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Survey calls for greater clinical consensus on diagnosis, treatment of breakthrough cancer pain

August 22, 2017

- Breakthrough cancer pain is a distinct problem and requires specific interventions, including rescue medications that have an appropriately fast onset of action. Unfortunately, many patients are being treated with medication that is better suited for management of persistent pain, and these patients are, therefore, not receiving the most appropriate treatment for their breakthrough cancer pain, says Dr. Andrew Davies, Department of Palliative Care, St. Luke's Cancer Centre, UK, and also a member of the advisory group to the Breakthrough Cancer Pain Initiative.

Oncology nurses request more knowledge

Also, most nurses (78 %) report that breakthrough cancer pain significantly impacts patients' lives and almost all (81 %) have found it difficult to control their patients' pain during the past month. This is further reflected in 36 % of the nurses not feeling confident in advising patients about breakthrough cancer pain management and in 77 % reporting a need for more information on breakthrough cancer pain.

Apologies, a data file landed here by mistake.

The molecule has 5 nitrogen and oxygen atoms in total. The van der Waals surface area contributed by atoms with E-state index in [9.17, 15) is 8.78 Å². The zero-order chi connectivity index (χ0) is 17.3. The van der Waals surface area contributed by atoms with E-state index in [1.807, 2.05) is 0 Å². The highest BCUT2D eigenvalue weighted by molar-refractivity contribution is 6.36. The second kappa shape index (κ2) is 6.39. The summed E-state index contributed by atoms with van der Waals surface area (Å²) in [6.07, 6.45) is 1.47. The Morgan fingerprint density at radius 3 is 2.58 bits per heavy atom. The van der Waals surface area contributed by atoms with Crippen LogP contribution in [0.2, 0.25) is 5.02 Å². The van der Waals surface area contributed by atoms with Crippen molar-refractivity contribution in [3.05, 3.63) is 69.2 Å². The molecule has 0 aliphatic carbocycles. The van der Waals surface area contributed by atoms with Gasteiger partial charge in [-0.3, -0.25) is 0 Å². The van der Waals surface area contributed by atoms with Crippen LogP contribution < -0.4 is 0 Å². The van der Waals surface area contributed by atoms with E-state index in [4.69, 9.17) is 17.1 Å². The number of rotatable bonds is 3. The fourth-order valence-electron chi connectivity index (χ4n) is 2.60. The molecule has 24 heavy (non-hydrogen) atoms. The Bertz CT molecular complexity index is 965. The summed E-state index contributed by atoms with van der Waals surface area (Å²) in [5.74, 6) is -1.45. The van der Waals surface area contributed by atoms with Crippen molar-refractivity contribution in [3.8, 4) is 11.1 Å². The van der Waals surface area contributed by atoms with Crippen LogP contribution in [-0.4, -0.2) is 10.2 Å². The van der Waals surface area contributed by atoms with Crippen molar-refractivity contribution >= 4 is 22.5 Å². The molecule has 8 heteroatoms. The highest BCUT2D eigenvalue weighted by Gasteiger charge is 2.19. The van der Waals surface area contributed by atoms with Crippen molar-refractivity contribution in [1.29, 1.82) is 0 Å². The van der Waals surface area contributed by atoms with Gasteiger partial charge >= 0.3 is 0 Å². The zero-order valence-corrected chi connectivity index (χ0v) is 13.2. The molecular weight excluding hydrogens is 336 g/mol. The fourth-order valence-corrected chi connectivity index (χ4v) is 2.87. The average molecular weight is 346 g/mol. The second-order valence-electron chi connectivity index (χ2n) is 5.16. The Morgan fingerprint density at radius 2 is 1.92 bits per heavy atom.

New guidelines on their way

- A starting point to address unmet education need is consensus and guidance to nurses on the management of breakthrough cancer pain. In the absence of nurse-specific guidelines, the European Oncology Nursing Society (EONS) will develop guidelines which describe and explain breakthrough cancer pain as an independent phenomenon with its own clinical symptoms, says Executive Director Clair Watts, European Oncology Nursing Society and continues:

- The objective of the guidelines is to provide guidance on assessment, identification and treatment of breakthrough cancer pain, which will serve as a platform to implement nurse-specific training programs.

The EONS Breakthrough Cancer Pain guidelines were presented in conjunction with the survey at The European Multidisciplinary Cancer Congress.

Source: Cohn & Wolfe